Which Signals Will Trigger Your Entry?



After the Market Closes


Have You Recorded Today’s Trades?

Did You Execute Your Trades According to Your Plan?

Have You Completed Your Trading Journal?



Discipline


Back Test or Forward Test?

What are Your Promises to Yourself?

What Questions do You Ask After a Winning Trade?

What Questions do You Ask After a Losing Trade?

What Steps do You Take to Learn More About Trading?



Golden Trading Rules (These are NOT mine, although I see now I will end up using some of them)


#1. PROTECT & PRESERVE YOUR CAPITAL!

#2. ALWAYS SET A STOP LOSS. ALWAYS!

#3. CUT THE LOSSES SHORT – LET THE PROFITS RUN!

#4. TRADE WHAT YOU SEE – NOT WHAT YOU THINK!

#5. NEVER CHASE YOUR LOSSES. EVER!

#6. NEVER AVERAGE DOWN. EVER!

#7. KEEP EXCELLENT RECORDS!

#8. MAINTAIN DISCIPLINE!

#9. KEEP IT SIMPLE!

#10. PLAN THE TRADE – TRADE THE PLAN!

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  #18 (permalink)
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It sounds like you are a lot like me. Pretty methodical in some aspects of your life.

I would suggest that trading is very much both an art and a science. Most of us study the science and mechanical part first. Its the only place we know to start.

However, I suggest you read a book by Malcom Gladwell called Outliers. It is a non trading book but it explains how people get good at what they do. The long and short of it is this: 10,000 hours practicing the same thing. This is the key. They practice the same thing. In other words, they become an expert at one thing and one thing only.

In trading it would best be expressed as becoming an expert at the use of a single set of indicators in a single market using the same chart set ups for 10,000 hours. Some where between hours 2500 and 5000, you become good at what you do. Good enough to make a lot of money. Around the 10,000 hour mark, you are a master and you can no longer explain to anyone how you make money, just that you do. Its second nature, its is now the highest form of art. Its where the art and the science merge to produce what one person called, "beautiful music".

While I have more than 3000 hours in, only about 1000 are what I would call focused practice. I spent the first year and a half chasing the holy grail which I am here to tell you does not exist in the manner most people who pursue it think it does. In fact, the holy grail is between your ears and in your heart. Almost any system will work. Its the one you put the blood sweat and tears into that will ultimately make you money.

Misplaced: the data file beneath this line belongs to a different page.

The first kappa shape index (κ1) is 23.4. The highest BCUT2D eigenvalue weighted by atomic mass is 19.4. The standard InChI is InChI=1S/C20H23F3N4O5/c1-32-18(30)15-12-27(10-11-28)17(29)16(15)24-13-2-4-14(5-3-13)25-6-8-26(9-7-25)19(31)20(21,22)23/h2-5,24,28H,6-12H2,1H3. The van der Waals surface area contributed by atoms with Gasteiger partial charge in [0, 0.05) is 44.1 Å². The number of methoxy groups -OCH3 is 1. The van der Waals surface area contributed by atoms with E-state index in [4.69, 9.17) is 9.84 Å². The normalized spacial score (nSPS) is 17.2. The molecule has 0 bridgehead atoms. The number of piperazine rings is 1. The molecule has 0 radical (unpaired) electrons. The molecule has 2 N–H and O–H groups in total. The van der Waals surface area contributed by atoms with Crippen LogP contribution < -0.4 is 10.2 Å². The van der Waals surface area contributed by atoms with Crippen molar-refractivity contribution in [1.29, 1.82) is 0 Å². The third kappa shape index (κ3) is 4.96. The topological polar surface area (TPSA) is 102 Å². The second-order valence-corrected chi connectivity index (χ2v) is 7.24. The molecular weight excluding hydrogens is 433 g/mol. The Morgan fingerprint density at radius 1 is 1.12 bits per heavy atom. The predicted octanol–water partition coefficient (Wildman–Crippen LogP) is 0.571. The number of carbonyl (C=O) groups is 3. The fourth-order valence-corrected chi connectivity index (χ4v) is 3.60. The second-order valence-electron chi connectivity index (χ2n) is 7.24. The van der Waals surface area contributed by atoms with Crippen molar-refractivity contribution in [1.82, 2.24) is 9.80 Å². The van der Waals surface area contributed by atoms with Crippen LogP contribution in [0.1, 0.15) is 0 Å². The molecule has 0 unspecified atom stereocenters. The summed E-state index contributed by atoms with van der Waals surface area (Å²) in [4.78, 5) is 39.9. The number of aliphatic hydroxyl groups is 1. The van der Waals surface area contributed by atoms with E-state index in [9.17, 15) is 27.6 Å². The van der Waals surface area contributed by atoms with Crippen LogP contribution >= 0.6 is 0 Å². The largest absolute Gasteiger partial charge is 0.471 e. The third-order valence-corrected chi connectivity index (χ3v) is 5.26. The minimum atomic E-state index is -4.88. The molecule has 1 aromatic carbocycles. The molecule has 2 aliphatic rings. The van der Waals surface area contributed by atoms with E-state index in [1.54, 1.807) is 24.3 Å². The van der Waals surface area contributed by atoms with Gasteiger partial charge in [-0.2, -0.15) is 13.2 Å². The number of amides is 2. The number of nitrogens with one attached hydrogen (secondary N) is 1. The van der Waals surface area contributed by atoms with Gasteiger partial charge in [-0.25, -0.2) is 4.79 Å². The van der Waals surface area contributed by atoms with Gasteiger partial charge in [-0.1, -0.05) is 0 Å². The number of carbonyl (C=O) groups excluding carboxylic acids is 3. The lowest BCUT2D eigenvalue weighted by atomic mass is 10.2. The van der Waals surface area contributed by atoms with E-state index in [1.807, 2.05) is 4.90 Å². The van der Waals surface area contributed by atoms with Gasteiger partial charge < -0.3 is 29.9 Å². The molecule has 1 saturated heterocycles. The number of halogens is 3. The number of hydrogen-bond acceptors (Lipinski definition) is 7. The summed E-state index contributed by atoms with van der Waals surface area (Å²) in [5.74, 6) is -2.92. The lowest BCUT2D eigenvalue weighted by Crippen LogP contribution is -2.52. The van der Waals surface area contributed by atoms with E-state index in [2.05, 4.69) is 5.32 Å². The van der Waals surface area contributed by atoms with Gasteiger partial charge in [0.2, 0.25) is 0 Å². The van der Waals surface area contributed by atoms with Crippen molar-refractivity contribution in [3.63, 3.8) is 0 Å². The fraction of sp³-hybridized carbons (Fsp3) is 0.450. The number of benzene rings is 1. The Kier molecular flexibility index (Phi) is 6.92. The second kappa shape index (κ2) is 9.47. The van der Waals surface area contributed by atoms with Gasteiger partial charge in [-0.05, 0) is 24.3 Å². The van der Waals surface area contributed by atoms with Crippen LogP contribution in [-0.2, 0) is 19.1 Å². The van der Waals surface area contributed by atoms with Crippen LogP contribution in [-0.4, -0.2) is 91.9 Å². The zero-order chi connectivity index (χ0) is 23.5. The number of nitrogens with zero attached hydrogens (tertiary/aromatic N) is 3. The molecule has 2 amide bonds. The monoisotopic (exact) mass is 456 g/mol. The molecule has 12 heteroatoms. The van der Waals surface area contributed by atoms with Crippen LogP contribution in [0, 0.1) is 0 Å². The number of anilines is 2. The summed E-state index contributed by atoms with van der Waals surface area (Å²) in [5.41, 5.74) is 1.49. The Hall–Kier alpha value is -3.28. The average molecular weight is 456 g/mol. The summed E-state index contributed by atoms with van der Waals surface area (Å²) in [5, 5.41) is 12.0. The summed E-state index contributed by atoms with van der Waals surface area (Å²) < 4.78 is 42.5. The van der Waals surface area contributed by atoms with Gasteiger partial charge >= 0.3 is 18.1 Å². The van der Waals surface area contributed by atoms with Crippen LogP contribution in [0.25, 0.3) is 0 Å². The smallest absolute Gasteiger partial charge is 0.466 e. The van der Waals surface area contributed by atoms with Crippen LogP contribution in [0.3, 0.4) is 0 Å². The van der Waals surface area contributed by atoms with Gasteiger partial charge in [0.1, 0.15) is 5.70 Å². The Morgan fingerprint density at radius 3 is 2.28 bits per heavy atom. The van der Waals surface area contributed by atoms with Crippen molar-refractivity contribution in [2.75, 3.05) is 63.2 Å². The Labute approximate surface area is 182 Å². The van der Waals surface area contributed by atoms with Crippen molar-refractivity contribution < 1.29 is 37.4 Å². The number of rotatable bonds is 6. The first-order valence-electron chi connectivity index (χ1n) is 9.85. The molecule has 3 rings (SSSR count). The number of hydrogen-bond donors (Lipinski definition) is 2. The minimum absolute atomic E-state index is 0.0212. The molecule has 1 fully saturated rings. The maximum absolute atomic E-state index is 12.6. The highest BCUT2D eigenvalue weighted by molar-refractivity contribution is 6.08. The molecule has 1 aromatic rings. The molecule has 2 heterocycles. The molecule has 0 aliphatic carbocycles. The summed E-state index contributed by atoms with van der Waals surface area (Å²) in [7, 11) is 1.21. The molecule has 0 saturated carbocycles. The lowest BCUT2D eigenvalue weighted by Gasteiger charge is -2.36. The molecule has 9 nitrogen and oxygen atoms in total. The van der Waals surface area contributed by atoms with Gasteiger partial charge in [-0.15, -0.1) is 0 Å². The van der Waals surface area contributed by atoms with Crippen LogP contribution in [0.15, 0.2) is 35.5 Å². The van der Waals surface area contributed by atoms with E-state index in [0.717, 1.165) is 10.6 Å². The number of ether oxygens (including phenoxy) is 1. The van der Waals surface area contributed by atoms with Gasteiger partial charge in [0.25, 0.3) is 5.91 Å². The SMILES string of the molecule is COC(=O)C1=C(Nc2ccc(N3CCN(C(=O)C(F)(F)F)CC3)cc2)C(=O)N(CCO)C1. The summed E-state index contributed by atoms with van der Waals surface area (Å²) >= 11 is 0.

So my suggestions is this. Spend a couple of months exploring say 5 different trading methods and instruments to trade. Don't actually trade them live, just find one or two that appeals to you at a gut level and then make a commitment to study those two methods for at least a month each while without looking at any other method. Then choose one to go with. Become a master of it. When you've been able to sim trade it profitably for a month, then carefully go live. After a couple of weeks live, go back to sim, work out any kinks you found and then back to live.

After a while, the use of the method will become second nature and you will simply flow with it.

And last but not least, don't start trading with less than 10K in the account. Its just to hard.

One more thing. If I could offer any piece of advice, it would be this. Spend three times more effort and time perfecting your exit than your entry. And spend three times more time reducing risk than perfecting your exit. There are a million entries. Its the exit that makes or breaks you along with how well you reduce risk.

Good luck on your journey.

Simplicity is the ultimate sophistication, Leonardo da Vinci


Most people chose unhappiness over uncertainty, Tim Ferris
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  #19 (permalink)
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10,000 hours is a lot of time


aztrader9 View Post
In trading it would best be expressed as becoming an expert at the use of a single set of indicators in a single market using the same chart set ups for 10,000 hours. Some where between hours 2500 and 5000, you become good at what you do. Good enough to make a lot of money. Around the 10,000 hour mark, you are a master and you can no longer explain to anyone how you make money, just that you do. Its second nature, its is now the highest form of art. Its where the art and the science merge to produce what one person called, "beautiful music".